|Type of business||Subsidiary of IAC|
Type of site
|Video hosting service|
|Available in||English, Spanish, German, French, Japanese, Portuguese, Korean|
|Headquarters||New York City, New York, U.S.|
|Founder(s)||Zach Klein, Jake Lodwick|
|Key people||Anjali Sud (CEO)|
|Alexa rank||131 (March 2018[update])|
Vimeo (//) is a video-sharing website in which users can upload, share and view videos. It was the first video sharing site to support high-definition video. Vimeo was founded in November 2004 by Jake Lodwick and Zach Klein. It focuses on short films and movies sold with Vimeo On Demand.
Vimeo was founded in November 2004 by Jake Lodwick and Zach Klein. The name Vimeo was created by Lodwick, as a play on the words video and me. Vimeo is also an anagram of the word movie. IAC purchased Vimeo in August 2006, as part of its acquisition of Connected Ventures. In January 2009, Dae Mellencamp joined IAC as general manager of Vimeo. She served as CEO until March 19, 2012, when Kerry Trainor joined Vimeo as CEO. In 2017, IAC promoted then general manager Anjali Sud as the CEO.
As of December 2013[update], Vimeo attracts more than 100 million unique visitors per month and more than 22 million registered users. Fifteen percent of Vimeo’s traffic comes from mobile devices. As of February 2013, Vimeo accounted for 0.11% of all Internet bandwidth, following far behind video sharing sites YouTube and Facebook. The community of Vimeo includes indie filmmakers and their fans. The Vimeo community has adopted the name "Vimeans", meaning a member of the Vimeo community, usually one who is active and engaged with fellow users on a regular basis. The White House posts high-definition versions of its broadcasts to Vimeo. Vimeo has helped to offload traffic from Improv Everywhere's servers after new pranks are announced, and continues to host most of their videos. Vimeo was also the original location of Noah Kalina's "everyday" video, a popular viral video.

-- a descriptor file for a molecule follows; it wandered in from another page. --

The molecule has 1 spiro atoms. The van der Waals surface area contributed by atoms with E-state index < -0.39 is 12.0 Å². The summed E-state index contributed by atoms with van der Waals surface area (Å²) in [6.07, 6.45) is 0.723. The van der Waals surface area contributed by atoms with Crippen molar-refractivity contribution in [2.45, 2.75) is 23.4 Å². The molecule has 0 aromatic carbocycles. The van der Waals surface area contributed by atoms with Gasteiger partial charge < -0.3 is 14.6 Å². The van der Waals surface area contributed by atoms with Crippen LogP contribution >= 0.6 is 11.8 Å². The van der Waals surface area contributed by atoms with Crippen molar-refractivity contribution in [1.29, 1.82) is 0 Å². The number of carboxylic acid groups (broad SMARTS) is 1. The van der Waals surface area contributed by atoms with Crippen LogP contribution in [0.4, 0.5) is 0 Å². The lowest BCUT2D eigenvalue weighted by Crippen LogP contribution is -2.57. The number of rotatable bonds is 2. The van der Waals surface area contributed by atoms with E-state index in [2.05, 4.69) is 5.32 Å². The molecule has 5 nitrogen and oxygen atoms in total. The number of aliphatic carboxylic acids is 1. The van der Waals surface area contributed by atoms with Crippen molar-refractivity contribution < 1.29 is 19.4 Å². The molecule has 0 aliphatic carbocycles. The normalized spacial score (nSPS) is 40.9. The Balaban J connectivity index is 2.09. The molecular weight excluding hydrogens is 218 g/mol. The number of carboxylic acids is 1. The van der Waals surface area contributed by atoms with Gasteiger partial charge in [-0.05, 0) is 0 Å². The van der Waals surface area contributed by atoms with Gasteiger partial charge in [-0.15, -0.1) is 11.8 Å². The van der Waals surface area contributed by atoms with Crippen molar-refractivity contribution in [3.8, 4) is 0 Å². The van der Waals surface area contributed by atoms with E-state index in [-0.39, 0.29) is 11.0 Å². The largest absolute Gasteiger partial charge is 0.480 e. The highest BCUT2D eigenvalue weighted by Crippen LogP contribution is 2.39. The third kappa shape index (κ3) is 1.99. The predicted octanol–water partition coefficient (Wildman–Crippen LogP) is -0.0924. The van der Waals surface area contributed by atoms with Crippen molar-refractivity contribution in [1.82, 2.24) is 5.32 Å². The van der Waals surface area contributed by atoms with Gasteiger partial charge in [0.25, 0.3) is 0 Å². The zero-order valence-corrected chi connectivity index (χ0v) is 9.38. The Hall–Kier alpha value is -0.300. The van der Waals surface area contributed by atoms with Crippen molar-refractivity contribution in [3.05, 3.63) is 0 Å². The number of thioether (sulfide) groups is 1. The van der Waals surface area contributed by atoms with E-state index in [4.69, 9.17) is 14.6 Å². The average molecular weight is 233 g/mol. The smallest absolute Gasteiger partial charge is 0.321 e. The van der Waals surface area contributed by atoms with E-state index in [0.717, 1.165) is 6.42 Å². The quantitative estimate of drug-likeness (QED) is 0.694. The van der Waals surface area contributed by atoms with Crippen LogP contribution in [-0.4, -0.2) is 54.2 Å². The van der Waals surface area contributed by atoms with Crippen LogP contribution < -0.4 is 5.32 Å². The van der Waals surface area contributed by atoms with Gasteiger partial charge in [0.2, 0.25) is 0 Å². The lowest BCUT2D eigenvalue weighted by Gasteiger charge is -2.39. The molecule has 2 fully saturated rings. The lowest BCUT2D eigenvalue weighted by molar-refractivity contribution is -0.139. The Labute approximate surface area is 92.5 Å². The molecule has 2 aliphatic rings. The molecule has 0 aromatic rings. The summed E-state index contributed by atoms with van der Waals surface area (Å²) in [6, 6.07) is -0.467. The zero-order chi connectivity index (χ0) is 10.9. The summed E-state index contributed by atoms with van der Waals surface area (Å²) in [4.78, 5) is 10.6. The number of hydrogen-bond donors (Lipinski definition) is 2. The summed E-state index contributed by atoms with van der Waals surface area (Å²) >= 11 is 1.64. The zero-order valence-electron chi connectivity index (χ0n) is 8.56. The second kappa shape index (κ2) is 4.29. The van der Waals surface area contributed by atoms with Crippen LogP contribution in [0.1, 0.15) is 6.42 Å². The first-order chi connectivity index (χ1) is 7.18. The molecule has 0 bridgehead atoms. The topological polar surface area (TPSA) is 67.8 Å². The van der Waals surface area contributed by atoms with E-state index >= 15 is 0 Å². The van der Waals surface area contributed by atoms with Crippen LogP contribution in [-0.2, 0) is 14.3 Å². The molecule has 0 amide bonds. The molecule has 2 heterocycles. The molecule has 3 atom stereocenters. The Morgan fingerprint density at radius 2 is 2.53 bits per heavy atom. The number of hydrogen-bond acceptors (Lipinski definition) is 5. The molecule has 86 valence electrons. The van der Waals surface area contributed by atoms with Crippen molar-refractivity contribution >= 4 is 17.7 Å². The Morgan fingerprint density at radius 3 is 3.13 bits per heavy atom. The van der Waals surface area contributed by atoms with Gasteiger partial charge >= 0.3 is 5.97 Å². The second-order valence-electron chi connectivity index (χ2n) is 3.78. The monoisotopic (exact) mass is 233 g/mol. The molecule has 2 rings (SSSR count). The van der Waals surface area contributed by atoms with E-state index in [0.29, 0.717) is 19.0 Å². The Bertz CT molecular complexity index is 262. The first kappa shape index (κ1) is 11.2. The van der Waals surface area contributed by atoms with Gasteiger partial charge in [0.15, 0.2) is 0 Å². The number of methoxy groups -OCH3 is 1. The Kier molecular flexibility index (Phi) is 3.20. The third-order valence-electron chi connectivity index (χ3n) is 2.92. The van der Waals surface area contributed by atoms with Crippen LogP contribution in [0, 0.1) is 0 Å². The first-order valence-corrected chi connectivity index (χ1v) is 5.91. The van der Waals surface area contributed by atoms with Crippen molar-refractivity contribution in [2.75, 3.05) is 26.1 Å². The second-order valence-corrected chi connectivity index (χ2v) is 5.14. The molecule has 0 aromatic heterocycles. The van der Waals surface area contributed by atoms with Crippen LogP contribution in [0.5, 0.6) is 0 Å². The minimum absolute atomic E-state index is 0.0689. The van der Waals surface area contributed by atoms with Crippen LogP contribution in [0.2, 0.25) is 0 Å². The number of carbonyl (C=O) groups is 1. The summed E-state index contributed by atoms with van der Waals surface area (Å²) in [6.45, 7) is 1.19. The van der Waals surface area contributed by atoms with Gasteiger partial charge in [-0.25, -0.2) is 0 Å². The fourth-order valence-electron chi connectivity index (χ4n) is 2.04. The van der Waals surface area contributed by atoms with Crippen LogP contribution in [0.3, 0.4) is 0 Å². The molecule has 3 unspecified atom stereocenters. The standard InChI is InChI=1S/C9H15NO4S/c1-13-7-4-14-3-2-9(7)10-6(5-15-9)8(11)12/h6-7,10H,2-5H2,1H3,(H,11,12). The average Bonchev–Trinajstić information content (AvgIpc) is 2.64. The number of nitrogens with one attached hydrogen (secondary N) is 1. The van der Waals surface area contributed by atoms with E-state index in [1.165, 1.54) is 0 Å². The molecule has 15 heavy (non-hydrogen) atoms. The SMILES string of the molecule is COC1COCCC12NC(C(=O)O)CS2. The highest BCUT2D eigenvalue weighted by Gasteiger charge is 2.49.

On July 21, 2008, Vimeo announced that it would no longer allow gaming videos. Vimeo cited a few reasons, including that the unusually long duration of gaming videos was holding back transcoder wait times; existing gaming videos were deleted on September 1, 2008. The ban was lifted in October 2014. Until then, all new uploads were subject to the rule, but machinima videos with a story of their own were still permitted.
In December 2014, Vimeo introduced 4K support, though it would only allow downloading due to the low market penetration of 4K displays at the time. Streaming of 4K content launched the following year, along with adaptive bitrate streaming support. In March 2017, Vimeo introduced 360-degree video support, including support for virtual reality platforms and smartphones, stereoscopic video, and an online video series providing guidance on filming and producing 360-degree video.
On October 9, 2007, Vimeo announced support for high definition playback in 1280×720 (720p), becoming the first video sharing site to support consumer HD. Uploaded HD videos were automatically converted into 720/30p VP6 Flash video. Since August 2010, all videos are encoded into H.264 for HTML5 support. All videos uploaded before were re-encoded. Non-Plus users can upload up to 500 MB of videos per week, and up to one HD video per week (additional HD videos uploaded within the same week are encoded to SD).
Non-HD videos re-encode at a maximum of 30 frame/s but suffer in general video image quality, which is inline with the low bitrate for videos in the 640×360 size. Usually the video content is re-encoded to bitrate below 0.5 Mbit/s. This is not enough to reproduce the fine details that can be captured from, e.g., a consumer video camera or a smartphone.
Vimeo began its service with only free accounts, limited to 20 MB of disk space weekly. This limit was raised to 30 MB in 2006, then to 250 MB in January 2007 and to the current level of 500 MB in October 2007. In January 2018, a total cap of 5GB was placed on how much video a basic user was able to upload.
In October 2008, Vimeo Plus launched for $60 annual fee and a 2 GB weekly allowance, which was raised to the current level of 5 GB on January 4, 2011. The latter allowance allows roughly 2.5 hours of 720p video. As of July 22, 2010, the site offers unlimited HD embeds.
On August 1, 2011, Vimeo introduced the PRO account type for business and commercial use, which allows 50GB of storage, 250k plays, advanced analytics, third-party video player support and more.